Species Variation and Diversity
Polyclad flatworms resemble a taxon with an incredible diversity in
tropical waters (Newman & Cannon, 1994; see section: Taxonomy).
For quite a long time, the colour pattern of the splendidly coloured worms
alone has been considered sufficient for their classification (Hyman, 1954,
1959). However, it has been shown that for identification of many species
this is not enough for a reliable identification (Faubel, 1983, 1984).
Field studies of Newman & Cannon (1994) revealed that very similar
and almost identical colour pattern occur in different genera (Pseudoceros
- Pseudobiceros; Pseudoceros - Pseudoceros) and even in different families
(Pseudocerotidae - Euryleptidae) making a closer examination of
subtle differences between species necessary. Comparative anatomy taking
in account a suite of characters such as eye number and eye arrangement,
form of pseudotentacles, pharynx, and especially analysis of the fine structure
of the reproductive system has been proven to be an essential tool for
species diagnosis of turbellarians (Newman & Cannon, 1994). Since the
serial reconstruction of the male and female reproductive structures is
difficult and makes special lab equipment necessary, it is reserved for
specialists. Recently, molecular data (DNA sequencing) have been used to
tell apart similar polyclad species (see section: Phylogeny).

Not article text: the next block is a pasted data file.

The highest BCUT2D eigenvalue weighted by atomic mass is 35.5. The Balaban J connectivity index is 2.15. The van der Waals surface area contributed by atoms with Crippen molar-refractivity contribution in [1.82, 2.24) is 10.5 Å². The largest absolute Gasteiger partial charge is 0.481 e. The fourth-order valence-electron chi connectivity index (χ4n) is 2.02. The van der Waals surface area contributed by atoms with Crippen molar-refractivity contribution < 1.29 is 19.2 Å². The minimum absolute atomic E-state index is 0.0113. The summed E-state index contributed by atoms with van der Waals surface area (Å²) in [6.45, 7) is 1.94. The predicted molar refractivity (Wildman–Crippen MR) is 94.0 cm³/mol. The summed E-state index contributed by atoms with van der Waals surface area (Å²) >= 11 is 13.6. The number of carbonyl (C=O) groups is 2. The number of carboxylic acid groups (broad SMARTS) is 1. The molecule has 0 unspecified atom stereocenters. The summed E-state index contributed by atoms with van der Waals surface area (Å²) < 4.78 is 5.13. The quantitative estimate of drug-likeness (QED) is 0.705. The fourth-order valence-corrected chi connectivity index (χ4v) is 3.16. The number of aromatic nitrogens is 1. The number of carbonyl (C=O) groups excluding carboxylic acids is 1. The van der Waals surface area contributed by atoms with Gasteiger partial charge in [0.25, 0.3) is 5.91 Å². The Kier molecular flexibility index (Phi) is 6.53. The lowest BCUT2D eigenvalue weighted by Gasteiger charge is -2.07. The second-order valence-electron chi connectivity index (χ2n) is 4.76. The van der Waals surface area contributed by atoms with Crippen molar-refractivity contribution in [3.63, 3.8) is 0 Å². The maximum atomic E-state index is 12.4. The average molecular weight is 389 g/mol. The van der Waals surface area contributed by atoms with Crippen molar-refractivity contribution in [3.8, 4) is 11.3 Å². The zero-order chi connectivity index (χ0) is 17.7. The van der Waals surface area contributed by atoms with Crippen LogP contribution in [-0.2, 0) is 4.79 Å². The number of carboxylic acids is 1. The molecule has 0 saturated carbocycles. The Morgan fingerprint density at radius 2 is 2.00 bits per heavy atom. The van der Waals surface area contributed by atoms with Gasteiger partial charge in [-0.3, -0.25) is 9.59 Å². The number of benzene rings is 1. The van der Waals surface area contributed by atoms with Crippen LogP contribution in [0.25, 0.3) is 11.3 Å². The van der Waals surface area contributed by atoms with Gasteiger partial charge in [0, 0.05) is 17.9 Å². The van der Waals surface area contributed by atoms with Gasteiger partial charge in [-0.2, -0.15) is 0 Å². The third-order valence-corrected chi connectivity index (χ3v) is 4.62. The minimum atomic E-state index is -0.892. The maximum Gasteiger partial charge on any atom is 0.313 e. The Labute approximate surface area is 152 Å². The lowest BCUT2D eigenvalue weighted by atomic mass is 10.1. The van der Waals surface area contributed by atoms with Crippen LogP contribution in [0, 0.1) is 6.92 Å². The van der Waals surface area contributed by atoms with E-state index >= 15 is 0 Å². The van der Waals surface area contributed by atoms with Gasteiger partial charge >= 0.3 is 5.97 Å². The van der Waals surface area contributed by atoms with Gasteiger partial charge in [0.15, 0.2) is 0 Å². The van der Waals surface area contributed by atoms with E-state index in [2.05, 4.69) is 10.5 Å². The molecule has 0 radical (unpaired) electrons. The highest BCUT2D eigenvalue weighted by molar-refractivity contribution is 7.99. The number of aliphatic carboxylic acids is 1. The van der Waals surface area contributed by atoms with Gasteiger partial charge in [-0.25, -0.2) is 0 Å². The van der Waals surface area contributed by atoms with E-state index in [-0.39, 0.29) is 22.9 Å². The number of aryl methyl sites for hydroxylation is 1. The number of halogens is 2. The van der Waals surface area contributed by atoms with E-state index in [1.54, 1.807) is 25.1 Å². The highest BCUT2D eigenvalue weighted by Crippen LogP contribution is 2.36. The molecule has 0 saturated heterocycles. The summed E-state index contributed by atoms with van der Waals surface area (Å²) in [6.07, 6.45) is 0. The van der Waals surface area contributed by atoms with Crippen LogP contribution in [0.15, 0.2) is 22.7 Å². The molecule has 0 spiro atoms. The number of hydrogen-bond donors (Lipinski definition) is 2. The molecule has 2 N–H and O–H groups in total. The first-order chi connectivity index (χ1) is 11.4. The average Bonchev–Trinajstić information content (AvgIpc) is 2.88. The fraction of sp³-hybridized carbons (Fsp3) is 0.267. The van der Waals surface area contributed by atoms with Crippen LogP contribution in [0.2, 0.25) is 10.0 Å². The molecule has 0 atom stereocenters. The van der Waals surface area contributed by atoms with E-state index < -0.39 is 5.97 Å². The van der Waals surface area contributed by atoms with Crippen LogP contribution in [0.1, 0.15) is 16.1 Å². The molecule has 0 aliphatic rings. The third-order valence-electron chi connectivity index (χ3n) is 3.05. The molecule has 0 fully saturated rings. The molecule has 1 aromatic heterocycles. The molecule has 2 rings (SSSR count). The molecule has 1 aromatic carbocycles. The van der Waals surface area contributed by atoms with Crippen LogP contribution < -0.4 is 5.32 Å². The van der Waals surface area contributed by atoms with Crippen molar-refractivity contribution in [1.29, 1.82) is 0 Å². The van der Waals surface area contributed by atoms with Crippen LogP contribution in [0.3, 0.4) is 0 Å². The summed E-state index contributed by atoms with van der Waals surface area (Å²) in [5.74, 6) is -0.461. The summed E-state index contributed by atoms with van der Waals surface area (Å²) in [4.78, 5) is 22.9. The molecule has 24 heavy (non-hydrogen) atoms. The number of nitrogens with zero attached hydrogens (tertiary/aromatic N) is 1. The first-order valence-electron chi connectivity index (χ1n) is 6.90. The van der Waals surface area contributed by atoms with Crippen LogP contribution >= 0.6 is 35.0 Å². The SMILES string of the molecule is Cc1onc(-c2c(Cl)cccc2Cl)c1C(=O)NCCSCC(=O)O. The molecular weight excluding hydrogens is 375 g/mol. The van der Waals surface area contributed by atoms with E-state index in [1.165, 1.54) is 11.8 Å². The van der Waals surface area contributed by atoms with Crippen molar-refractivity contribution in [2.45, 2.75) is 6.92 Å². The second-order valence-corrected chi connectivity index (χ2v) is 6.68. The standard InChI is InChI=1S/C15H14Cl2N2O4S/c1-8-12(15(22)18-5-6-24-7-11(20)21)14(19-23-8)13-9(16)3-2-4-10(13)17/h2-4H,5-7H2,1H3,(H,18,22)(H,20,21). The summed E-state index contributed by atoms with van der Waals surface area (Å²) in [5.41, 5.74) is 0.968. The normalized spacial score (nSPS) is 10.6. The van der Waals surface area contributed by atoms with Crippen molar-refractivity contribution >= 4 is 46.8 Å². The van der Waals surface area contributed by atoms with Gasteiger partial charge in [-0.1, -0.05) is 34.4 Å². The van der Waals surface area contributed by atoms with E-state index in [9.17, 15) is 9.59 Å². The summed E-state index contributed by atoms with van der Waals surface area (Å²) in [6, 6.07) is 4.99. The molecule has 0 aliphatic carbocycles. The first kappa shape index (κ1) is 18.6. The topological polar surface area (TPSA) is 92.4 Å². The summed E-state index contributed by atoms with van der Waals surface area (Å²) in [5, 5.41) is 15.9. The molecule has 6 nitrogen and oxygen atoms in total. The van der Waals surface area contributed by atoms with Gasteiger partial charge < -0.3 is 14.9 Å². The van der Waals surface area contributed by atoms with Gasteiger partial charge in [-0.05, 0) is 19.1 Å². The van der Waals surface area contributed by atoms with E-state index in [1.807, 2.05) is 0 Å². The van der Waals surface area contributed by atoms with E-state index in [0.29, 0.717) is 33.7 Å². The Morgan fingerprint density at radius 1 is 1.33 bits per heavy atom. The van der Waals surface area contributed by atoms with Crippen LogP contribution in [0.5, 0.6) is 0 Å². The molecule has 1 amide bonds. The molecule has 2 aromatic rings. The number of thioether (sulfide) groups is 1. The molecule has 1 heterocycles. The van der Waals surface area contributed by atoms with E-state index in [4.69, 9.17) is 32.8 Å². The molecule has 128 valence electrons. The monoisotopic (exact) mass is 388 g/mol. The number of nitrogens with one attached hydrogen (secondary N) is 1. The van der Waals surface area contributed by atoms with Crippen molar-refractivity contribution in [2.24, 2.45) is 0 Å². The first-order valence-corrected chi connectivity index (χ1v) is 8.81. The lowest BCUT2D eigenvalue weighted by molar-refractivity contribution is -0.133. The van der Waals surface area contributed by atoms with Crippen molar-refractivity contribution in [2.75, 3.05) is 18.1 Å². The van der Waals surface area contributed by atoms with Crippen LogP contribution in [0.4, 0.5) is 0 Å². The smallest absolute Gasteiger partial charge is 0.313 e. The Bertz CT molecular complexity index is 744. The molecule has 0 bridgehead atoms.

Without the employment of such tools, classification of polyclad flatworms can be erroneous in some cases. Specimen with similar colour pattern may resemble distinct species but may also belong to the same species featuring a genetically fixed colour and pattern variability (modification). On the other hand, specimen with an identical colouring may be members of different genera or even families. Therefore, if two polyclad specimen with similar colour pattern are to be compared, several possible scenarios are conceivable.
1.) The worms belong to different genera or even families, but a common selective pressure and the same environmental factors have been the evolutionary driving force for development of the same colour pattern. Expressed in phylogenetic terms: a similar set of colour-associated genes (= allels) or a distinct set of gene mutations have been favoured by selective pressure on the resulting phenotype. Such a sequence of events can be considered analogous evolution.
2.) In a second scenario, both worms share a common ancestor. Under the assumption that this ancestor already had reached an advantageous colouring, the colour pattern of both compared specimen can be very similar even if there may exist anatomical or other genetic differences. This is called homologous evolution.